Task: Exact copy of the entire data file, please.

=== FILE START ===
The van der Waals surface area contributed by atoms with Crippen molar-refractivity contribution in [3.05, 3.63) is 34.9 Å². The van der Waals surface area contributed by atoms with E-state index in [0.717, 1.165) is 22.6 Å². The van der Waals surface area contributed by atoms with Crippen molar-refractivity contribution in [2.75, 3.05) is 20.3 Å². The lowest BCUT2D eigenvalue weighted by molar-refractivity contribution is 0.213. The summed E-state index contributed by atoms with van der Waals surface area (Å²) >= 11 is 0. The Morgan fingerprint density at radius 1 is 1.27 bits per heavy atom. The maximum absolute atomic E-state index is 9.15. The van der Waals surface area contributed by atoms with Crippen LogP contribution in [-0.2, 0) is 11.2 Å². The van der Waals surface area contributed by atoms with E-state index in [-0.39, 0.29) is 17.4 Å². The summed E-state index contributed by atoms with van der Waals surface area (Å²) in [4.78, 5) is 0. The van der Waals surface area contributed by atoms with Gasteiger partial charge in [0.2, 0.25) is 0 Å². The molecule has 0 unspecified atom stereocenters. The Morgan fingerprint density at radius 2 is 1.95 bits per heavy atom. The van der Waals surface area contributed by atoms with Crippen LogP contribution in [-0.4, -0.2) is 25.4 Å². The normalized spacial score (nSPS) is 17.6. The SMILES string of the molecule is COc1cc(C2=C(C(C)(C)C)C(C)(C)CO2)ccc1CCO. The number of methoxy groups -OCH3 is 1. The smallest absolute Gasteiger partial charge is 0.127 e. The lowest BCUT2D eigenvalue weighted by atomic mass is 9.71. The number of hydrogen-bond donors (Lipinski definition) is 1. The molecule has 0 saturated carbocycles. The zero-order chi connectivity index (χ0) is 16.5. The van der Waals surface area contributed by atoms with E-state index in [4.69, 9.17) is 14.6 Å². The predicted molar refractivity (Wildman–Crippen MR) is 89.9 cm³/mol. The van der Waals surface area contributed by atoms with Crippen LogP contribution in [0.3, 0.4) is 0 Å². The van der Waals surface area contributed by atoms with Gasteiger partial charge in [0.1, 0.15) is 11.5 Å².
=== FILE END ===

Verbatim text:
The van der Waals surface area contributed by atoms with Crippen molar-refractivity contribution in [3.05, 3.63) is 34.9 Å². The van der Waals surface area contributed by atoms with E-state index in [0.717, 1.165) is 22.6 Å². The van der Waals surface area contributed by atoms with Crippen molar-refractivity contribution in [2.75, 3.05) is 20.3 Å². The lowest BCUT2D eigenvalue weighted by molar-refractivity contribution is 0.213. The summed E-state index contributed by atoms with van der Waals surface area (Å²) >= 11 is 0. The Morgan fingerprint density at radius 1 is 1.27 bits per heavy atom. The maximum absolute atomic E-state index is 9.15. The van der Waals surface area contributed by atoms with Crippen LogP contribution in [-0.2, 0) is 11.2 Å². The van der Waals surface area contributed by atoms with E-state index in [-0.39, 0.29) is 17.4 Å². The summed E-state index contributed by atoms with van der Waals surface area (Å²) in [4.78, 5) is 0. The van der Waals surface area contributed by atoms with Gasteiger partial charge in [0.2, 0.25) is 0 Å². The molecule has 0 unspecified atom stereocenters. The Morgan fingerprint density at radius 2 is 1.95 bits per heavy atom. The van der Waals surface area contributed by atoms with Crippen LogP contribution in [-0.4, -0.2) is 25.4 Å². The normalized spacial score (nSPS) is 17.6. The SMILES string of the molecule is COc1cc(C2=C(C(C)(C)C)C(C)(C)CO2)ccc1CCO. The number of methoxy groups -OCH3 is 1. The smallest absolute Gasteiger partial charge is 0.127 e. The lowest BCUT2D eigenvalue weighted by atomic mass is 9.71. The number of hydrogen-bond donors (Lipinski definition) is 1. The molecule has 0 saturated carbocycles. The zero-order chi connectivity index (χ0) is 16.5. The van der Waals surface area contributed by atoms with E-state index in [4.69, 9.17) is 14.6 Å². The predicted molar refractivity (Wildman–Crippen MR) is 89.9 cm³/mol. The van der Waals surface area contributed by atoms with Crippen LogP contribution in [0.3, 0.4) is 0 Å². The van der Waals surface area contributed by atoms with Gasteiger partial charge in [0.1, 0.15) is 11.5 Å².